Music by VICE

Some Guy Is Selling T-Shirts Celebrating Morrissey and Kurt Cobain's Death, so We Asked Him Why

Is there some deep and complex meaning at play that we are just missing every single time, or are they tasteless shitbags?

by Ryan Bassil
Jul 23 2015, 3:46pm

Whether it’s H&M encouraging tearaway fans of Disney’s Frozen to flick the V at their parents, Sports Direct selling T-shirts fronted by a Black Metal Murderer, or the entire back-catalogue of The Misfits merchandise—which ranges from incense to baby-grows—music-branded fashion items can often find themselves under fire.

Last week I noticed a new online shop called Pleasures which had released a bunch of clothing: one featured Kurt Cobain’s suicide note printed on a T-shirt. The other was a printed hat which read “RIP Morrissey.” The photoshoot for the collection took place in a graveyard. So that’s the printed words of a dead man’s suicide note on a cheap T-shirt, and a cap that suggests Morrissey—who revealed the numerous hospital treatments he’s had for cancer in an interview last October—was nearing his death bed and would die this year.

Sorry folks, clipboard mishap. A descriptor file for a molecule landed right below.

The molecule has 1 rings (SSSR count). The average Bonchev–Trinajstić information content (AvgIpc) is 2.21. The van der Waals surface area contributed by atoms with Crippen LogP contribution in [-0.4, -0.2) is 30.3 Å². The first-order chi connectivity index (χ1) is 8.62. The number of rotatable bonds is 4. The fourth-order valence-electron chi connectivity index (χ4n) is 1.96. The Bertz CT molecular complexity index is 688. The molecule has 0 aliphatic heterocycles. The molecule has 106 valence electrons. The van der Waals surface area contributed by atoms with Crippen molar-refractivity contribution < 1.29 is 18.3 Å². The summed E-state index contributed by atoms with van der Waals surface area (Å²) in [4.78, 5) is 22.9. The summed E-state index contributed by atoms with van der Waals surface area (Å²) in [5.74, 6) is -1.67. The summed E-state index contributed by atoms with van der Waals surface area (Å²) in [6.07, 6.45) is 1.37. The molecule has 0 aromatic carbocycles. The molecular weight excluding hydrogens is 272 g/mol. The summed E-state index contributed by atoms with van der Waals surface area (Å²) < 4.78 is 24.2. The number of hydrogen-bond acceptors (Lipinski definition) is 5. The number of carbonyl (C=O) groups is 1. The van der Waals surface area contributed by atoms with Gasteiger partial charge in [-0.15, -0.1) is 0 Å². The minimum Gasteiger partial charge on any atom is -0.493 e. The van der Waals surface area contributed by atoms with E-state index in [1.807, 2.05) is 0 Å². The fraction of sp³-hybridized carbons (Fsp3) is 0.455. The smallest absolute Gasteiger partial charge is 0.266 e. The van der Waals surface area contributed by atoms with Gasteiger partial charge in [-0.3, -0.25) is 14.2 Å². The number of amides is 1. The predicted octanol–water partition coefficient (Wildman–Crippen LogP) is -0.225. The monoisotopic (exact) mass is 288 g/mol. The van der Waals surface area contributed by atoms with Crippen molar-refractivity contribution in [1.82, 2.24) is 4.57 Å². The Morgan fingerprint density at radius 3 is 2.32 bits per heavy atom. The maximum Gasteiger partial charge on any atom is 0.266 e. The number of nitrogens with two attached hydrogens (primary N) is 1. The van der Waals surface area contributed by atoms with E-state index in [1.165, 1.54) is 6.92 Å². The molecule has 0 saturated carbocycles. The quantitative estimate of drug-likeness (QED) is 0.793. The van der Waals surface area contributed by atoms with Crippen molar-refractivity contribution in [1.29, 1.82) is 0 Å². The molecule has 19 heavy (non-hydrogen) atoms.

Continued below.

Merch like this is nothing new. Earlier this year eBay banned the sale of tank tops featuring the note because their service prohibits “items that promote or glorify human tragedy, hatred, violence, racial, sexual, or religious intolerance.” Time and time again we see this tasteless shit, and time and time again we write stories of disgust. But are we missing something? Is it art? Is it shock factor? Do the creators actually have some deep and complex meaning at play that we are just missing every single time? Or are they just wastrel shitbags trying to make a quick buck from online attention?

Celebrate death in blue or yellow!

I decided to get in touch with the creator of these latest Kurt Cobain suicide note T-shirts to give him a chance to justify his latest collection, and I was pretty damn excited to hear exactly what he had to say about it all.

Noisey: Hey Alex. There’s a nice mix of clothing here. What inspired you to create the collection?
Alex
: I grew up with older friends and older brothers who were into amazing music. It started with The Cure and Morrissey. At a very young age I was listening to all this amazing stuff and it moulded me into what I’m into today. Along with them, obviously Joy Division. There were all these iconic figures who I thought were cool, and I had all these ideas of doing something with it. I had an opportunity to do a pop-up shop in Los Angeles and it pushed me to put these ideas into a project.

So—whether it’s Morrissey, Ian Curtis, or whatever—you’re into the artists on the T-shirts?